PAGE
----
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Do i need to apply sbr to underside of indian sandstone patio slabs?

I plan to put down 100mm type 1 MOT and whacker plate it with a 1:80 fall sloping away from the house, followed by 50mm mortar which will be 4:1 sharp sand to cement, as long as this is all correct, please can someone advice if I actually need to apply SBR to the underside of the INDIAN SANDSTONE slabs prior to laying them on the mortar bed? I've tried looking online but get various answers which also depend of the type of stone used, and some saying it'll be ok if you just wet the underside of the slab with water first which will stop the slab absorbing all the moister out of the mortar . A definitive answer would be much appreciated.

6 Answers from MyBuilder Stonemasons

Best Answer

I think it's just to stop the initial suction so it wont dry to quickly, if you apply sbr you could do all the stones then lay them. If you use water then you will have to damp every stone down as your going to make sure they all stay damp as there being layed.
If you use a feb in your sand and cement mix also it will keep it more plyable for longer


Answered 5th May 2020

In my opinion the answer is yes !it only takes seconds to do each slab give's better adhesion /blood bridge from slab to mortar ,can also stop any mortar staining seeping through to top face of slab .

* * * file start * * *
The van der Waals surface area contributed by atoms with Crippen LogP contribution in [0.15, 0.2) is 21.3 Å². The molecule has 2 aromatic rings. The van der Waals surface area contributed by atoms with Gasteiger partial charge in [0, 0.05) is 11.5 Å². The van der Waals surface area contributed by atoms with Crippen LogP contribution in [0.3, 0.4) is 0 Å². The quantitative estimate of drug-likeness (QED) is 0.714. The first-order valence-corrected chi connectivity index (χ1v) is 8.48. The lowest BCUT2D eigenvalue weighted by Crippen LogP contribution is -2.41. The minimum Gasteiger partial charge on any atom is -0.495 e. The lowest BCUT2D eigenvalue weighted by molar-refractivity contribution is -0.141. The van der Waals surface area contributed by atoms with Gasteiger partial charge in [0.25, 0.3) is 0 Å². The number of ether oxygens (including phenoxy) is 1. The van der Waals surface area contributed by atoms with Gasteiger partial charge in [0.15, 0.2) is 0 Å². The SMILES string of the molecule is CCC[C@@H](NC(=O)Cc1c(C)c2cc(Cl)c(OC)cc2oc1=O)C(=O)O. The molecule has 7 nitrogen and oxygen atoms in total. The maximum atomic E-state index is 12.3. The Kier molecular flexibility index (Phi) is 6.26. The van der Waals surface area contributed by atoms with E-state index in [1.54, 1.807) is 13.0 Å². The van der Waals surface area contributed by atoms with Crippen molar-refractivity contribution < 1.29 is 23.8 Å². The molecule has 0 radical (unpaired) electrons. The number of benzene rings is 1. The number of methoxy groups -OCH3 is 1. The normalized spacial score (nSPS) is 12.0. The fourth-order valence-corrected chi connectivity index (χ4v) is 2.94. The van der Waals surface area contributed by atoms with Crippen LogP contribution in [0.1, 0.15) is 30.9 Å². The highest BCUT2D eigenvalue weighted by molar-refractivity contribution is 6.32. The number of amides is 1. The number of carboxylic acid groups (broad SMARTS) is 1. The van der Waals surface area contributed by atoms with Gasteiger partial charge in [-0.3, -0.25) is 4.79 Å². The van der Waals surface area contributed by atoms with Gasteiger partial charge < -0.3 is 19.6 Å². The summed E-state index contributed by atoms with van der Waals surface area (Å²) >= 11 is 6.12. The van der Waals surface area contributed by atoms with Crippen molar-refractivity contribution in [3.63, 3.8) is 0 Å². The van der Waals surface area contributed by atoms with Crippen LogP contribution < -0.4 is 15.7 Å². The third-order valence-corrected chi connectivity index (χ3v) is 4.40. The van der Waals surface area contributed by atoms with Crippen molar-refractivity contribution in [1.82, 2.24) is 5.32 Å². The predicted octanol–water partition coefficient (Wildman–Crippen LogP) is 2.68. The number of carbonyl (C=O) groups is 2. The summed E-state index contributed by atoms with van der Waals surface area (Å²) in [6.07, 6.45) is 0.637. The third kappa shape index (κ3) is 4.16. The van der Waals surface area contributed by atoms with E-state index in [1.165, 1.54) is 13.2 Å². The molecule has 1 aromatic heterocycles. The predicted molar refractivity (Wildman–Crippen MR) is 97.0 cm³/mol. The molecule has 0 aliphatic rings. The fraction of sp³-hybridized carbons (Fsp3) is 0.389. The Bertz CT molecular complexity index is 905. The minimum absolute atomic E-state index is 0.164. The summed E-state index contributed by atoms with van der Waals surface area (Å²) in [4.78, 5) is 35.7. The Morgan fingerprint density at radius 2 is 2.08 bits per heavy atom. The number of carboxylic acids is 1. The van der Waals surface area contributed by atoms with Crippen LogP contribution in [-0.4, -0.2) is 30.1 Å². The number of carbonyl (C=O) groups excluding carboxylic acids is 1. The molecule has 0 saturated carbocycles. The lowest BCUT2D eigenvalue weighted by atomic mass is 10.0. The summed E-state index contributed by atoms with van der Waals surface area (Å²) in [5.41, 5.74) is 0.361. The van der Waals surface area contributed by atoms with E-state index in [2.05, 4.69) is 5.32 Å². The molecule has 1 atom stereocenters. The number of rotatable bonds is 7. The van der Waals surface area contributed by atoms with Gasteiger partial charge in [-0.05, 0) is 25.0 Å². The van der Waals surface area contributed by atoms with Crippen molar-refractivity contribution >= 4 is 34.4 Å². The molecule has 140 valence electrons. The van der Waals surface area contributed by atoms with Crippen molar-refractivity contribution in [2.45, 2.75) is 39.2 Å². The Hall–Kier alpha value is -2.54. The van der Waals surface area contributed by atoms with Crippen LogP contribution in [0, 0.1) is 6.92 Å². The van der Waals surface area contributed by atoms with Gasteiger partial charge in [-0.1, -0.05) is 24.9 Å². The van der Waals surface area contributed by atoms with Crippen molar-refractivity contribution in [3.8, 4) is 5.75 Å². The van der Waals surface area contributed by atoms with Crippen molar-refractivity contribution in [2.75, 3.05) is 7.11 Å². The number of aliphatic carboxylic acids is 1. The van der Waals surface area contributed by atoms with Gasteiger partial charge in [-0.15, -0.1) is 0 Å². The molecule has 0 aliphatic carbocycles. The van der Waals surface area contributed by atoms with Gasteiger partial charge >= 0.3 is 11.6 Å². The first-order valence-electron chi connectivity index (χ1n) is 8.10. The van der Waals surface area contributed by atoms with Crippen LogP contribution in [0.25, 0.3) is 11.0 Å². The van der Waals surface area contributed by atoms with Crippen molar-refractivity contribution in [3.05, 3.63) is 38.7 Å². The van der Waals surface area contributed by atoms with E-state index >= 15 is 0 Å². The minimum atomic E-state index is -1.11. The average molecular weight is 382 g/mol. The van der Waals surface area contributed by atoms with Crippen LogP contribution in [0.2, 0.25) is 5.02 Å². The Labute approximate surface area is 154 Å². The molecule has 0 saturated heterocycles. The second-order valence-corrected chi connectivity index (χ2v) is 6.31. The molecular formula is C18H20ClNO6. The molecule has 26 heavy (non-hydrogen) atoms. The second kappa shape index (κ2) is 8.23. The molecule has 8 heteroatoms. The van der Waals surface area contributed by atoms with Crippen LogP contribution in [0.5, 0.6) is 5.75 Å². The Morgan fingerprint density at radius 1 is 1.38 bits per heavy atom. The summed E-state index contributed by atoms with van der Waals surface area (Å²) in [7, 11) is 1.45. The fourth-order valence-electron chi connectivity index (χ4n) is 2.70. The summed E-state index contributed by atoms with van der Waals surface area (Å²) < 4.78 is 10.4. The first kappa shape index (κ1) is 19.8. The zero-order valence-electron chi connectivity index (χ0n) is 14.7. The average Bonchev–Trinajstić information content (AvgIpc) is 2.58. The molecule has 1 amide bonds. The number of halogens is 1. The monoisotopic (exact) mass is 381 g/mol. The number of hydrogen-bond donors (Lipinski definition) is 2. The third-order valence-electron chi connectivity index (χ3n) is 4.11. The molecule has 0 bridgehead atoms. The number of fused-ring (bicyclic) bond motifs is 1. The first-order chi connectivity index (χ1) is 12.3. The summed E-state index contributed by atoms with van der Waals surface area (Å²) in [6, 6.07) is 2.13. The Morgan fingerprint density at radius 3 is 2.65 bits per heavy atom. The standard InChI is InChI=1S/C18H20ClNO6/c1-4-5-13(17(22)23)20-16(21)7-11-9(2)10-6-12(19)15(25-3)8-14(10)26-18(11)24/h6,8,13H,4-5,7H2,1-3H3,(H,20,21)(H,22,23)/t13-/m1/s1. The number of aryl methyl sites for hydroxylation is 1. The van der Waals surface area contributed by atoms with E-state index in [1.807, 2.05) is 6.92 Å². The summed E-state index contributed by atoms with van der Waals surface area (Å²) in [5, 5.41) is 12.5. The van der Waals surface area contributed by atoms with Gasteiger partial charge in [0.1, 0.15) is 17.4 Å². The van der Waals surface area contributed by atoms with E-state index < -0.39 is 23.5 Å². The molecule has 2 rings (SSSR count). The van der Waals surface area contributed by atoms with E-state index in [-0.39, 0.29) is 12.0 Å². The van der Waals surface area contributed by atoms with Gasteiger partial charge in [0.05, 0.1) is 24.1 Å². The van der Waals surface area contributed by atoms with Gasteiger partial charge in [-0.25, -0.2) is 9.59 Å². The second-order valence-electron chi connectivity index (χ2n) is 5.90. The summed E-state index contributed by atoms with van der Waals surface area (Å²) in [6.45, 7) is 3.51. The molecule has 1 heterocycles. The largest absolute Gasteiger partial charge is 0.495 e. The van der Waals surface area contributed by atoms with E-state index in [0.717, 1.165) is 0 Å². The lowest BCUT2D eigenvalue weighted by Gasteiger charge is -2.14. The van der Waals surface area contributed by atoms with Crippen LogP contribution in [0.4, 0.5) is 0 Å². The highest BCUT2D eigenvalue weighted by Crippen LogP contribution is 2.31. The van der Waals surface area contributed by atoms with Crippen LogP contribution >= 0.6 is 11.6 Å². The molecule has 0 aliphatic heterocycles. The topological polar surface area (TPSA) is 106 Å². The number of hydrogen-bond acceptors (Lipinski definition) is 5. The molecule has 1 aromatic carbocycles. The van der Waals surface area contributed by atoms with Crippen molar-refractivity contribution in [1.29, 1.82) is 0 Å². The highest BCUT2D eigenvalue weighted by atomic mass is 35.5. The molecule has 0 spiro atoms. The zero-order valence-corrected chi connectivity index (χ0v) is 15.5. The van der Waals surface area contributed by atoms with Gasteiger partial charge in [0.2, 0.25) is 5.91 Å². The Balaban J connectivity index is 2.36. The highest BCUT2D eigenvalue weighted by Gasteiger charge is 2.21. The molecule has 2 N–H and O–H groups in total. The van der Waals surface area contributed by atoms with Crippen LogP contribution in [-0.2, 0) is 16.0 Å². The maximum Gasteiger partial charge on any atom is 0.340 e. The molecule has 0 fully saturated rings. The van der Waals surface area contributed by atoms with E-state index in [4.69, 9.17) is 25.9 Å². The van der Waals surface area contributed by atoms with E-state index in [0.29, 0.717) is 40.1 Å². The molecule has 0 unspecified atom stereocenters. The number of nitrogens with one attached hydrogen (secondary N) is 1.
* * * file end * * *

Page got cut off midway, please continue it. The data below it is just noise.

Answered 3rd May 2020

In my personal opinion as long as you have a good solid level bed of mortar and is of a damp consistency but not to wet i brush the back with water on all the Indian sandstone being bedded, you can lay straight down, never had a problem..


Answered 21st Dec 2020

With Indian sand stone and any natural
Portland, forest of dean etc, I always brush a cement slurry to the bed of the slab either white or grey cement depending the stone used. Make sure the bed is full not a dot and dap.


Answered 5th May 2020

Firstly sandstone, whether Indian sandstone or not sandstone will vary in its porosity, and ideally a sandstone with low porosity, is preferred for external paving, I would personally apply a bonding coat of PVA and cement to guarantee a bond between bedding material and stone especially on thinner materials, as they are prone to popping free, and of course a full bed, no mortar dabs.


Answered 6th May 2020

Depends on the current climate. As it's currently hot we normally give thinner slabs, like indian sandstone, a quick brush with a pva and water mix. Helps with suction as previously mentioned by another comment. On thicker slabs we have scored the underneath as well as pva'd them before for extra grip. Works, no complaints.


Answered 5th May 2020

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